The results for riders that had finished were posted in the gym. I saw that Craig had finished in about 64 hours. Also, Hubertus had finished in about 64 hours. Daryn and Rich finished together (sub 60 hours, I didn't get the time). Henry Kingman finished in under 50 hours, riding unsupported - 48th overall, I believe. I wonder if this was the fastest time for an unsupported rider. Henry is the co-organizer of the San Francisco brevet series - I had the priviledge of riding the 400km and 600 km brevets with him - he must have been sandbagging big time on those rides. The winner took around 44 hours (supported, of course).

I took just over 69 hours. The biggest surprise was that I had about 19 hours off the bike - 7 sleeping, so that leaves 11 just eating and dealing with food and changing cloths at the controls. I changed shorts, jersey, and sox both ways at Loudeac. I never encountered long lines to get my book stamped, but some of the food lines were long, especially in the morning. I think that the 84 hour start was a good choice for avoiding lines because the 90 hour riders had dispersed by the time the 84 hour riders caught up with them.

Hubertus Hohl said he had about the same time off the bike. I can see why it helps to be supported. On the other hand, maybe the off the bike time really helped. At the end my hands arms, shoulders and butt were pretty beat up and I was taking Ibuprofin to ease the pain (I have never used Ibuprofin on a ride before PBP). My hands still haven't recovered.

On the Audux Club Parisien web page, it says: "Our goal, for this edition, is to limit the dropout ratio to 7%. A PBP participant must permanently believe that to quit is the worst thing that may occur." At the finish, Dan Magaw and others were riding with a rider whose neck was so tired he couldn't hold his head up. They were riding on either side of him, calling out turns and obstacles, but as they approached St. Quentin (about noon), it became too dangerous due to increasing traffic so they stopped. An official car stopped to see what was wrong. They told the rider that if he was willing to get on the bike, they would help him finish. They paced him all the way to the finish, lights flashing and horn blaring, to get traffic out of the way.

All of the bikeaholics finished. Some of you may remember Elaine Astrue from one of the recent bikeaholics ride - she finished in spite of losing four hours replacing a dead shifter. Craig and Todd finished despite stomach problems. Ken and Lisa finished despite extensive mechanical problems that I will let them explain. Both Toms finished (Maslen and Zaharis).

I didn't have a hotel room Thursday night, but fortunately Gabe had an unoccupied bed in his room so I slept there. Todd finished just before 5AM and slept in the hotel on the floor of the conference room where the bikes were stored.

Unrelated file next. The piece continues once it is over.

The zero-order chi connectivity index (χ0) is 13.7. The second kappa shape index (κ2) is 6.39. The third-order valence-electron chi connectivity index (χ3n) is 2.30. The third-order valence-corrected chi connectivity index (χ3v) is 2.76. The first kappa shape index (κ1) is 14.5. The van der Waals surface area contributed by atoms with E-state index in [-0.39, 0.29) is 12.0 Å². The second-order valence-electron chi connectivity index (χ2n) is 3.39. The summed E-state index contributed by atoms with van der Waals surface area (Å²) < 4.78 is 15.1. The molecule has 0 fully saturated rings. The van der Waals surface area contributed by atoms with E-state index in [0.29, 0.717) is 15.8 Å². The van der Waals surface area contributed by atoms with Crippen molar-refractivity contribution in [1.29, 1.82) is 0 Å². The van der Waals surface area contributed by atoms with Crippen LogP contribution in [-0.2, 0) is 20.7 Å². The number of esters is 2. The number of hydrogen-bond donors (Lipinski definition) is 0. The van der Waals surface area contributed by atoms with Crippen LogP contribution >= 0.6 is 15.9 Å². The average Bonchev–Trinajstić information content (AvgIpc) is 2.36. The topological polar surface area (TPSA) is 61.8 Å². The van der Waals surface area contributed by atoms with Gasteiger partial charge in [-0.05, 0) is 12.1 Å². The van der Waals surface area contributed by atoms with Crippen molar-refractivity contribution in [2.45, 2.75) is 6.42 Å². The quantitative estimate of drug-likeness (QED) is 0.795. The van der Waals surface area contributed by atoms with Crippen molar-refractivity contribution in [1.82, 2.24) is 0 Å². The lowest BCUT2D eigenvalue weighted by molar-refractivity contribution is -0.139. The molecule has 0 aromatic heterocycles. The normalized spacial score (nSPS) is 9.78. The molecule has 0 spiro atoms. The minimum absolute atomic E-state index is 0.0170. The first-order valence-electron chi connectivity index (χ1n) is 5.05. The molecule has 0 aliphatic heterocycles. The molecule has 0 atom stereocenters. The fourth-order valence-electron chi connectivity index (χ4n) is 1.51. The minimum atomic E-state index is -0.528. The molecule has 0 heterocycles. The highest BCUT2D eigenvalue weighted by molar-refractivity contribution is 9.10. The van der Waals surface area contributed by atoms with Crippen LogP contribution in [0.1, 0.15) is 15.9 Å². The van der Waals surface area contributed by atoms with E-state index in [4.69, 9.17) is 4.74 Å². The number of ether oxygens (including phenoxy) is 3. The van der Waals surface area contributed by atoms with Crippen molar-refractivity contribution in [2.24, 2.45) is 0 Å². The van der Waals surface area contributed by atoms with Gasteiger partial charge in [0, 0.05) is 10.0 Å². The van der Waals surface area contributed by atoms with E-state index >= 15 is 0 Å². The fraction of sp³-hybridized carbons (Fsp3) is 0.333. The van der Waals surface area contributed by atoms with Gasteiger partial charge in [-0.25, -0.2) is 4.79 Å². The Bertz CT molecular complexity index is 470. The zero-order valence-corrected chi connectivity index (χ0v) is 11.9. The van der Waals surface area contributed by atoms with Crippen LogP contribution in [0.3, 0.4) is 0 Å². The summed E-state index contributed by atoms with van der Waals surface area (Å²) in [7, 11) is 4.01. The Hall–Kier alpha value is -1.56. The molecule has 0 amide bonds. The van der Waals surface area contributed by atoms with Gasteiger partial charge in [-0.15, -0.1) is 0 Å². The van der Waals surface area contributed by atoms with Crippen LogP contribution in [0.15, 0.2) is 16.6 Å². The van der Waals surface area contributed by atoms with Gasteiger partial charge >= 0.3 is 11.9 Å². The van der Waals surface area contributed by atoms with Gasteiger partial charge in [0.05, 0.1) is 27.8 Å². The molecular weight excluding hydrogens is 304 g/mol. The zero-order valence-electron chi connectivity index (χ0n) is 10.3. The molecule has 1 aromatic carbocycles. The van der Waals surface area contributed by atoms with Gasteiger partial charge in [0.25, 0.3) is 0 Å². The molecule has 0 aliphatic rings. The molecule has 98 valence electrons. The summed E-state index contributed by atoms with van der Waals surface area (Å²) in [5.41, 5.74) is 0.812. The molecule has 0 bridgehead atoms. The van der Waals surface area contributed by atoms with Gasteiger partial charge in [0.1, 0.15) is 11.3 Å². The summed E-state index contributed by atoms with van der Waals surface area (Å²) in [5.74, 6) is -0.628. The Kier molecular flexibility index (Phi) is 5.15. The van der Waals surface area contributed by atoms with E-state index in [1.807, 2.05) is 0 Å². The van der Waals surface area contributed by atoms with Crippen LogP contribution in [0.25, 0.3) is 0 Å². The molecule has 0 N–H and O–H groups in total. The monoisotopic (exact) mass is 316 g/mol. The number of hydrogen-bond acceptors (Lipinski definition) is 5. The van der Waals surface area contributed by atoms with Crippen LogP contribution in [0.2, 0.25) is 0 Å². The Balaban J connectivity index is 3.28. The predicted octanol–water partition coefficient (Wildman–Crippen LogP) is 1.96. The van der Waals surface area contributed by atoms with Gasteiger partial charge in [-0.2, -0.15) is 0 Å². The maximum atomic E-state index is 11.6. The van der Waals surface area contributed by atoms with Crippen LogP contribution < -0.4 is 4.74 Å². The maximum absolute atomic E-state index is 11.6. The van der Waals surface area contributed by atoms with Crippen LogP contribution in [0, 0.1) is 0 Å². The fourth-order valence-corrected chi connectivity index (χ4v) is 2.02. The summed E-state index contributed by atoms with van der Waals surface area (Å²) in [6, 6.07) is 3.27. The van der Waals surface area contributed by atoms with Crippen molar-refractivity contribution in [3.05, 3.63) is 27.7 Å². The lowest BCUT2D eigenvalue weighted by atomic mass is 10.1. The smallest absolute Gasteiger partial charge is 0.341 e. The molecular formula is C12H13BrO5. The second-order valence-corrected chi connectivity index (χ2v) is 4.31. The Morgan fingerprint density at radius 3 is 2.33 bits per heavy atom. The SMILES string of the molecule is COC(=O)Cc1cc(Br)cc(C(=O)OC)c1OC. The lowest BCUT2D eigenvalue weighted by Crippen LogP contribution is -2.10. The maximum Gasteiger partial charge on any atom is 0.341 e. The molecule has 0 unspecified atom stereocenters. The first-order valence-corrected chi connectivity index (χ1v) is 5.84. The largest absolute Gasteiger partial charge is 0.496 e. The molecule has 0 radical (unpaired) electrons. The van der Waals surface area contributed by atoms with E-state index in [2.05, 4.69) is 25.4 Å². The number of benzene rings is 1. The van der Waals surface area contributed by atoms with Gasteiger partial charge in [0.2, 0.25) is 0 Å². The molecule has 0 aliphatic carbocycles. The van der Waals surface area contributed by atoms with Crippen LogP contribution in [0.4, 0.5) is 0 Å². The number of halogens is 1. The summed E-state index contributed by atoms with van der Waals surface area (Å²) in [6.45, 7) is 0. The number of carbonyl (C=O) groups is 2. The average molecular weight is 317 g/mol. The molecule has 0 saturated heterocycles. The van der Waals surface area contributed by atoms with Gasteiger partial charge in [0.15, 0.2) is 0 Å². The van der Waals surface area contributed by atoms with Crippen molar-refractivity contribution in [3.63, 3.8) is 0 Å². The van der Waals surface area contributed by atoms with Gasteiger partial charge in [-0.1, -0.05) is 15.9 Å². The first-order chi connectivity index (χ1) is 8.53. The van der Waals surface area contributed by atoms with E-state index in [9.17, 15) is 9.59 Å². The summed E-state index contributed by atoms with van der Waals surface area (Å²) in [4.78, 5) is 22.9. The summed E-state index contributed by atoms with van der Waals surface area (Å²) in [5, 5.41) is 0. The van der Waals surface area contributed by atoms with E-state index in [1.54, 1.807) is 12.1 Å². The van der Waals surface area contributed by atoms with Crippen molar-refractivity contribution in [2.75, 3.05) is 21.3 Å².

Some general comments about the ride. The entire population along the route strongly supported it. The handed out food and water to the riders, sometimes inviting them into their homes for a meal and even a shower or sleep. They cheered the riders on, sometimes even late into the night. The drivers often yielded to bicycles even when they had clear right of way, for example in roundabouts. One US rider commented that it was great to get waved at with all five fingers extended. A rider staying in our hotel said he had taken a wrong turn and someone had jumped in their car and chased him down to get him back on course. People would yell "Bon Courage" as you passed through town.

The weather was great. I was expecting and prepared for rain with a wool long sleeved jersey, a gortex jacket, and wool gloves with covers. It was a little hot and humid during the day, but really nice at night.

Most of the route was in the country or through small towns, except for Paris and Brest. Most of the towns are hundreds of years old with narrow winding streets. Many are on top of hills (for defense purposes). The old towns have a lot of character. One town had old bicycles along the road decorated with flowers. The roads were great - in much better shape than most of the bay area roads, without the potholes and bumps that we are all used to.

All in all, this is a great ride with something for everybody. You can go for time or just cruise and take in the sights. I saw lots of riders stopped at sidewalk cafes along the route, or stopped talking to people. Others were in and out of controls in a heartbeat. All of the riders are accomplished cyclists and fun to ride with.

This is a major happening, not just a bike ride. It's not as hard as you might think, and it's definitely worth doing at least once.

DoubleCenturySpecialist Ken Holloway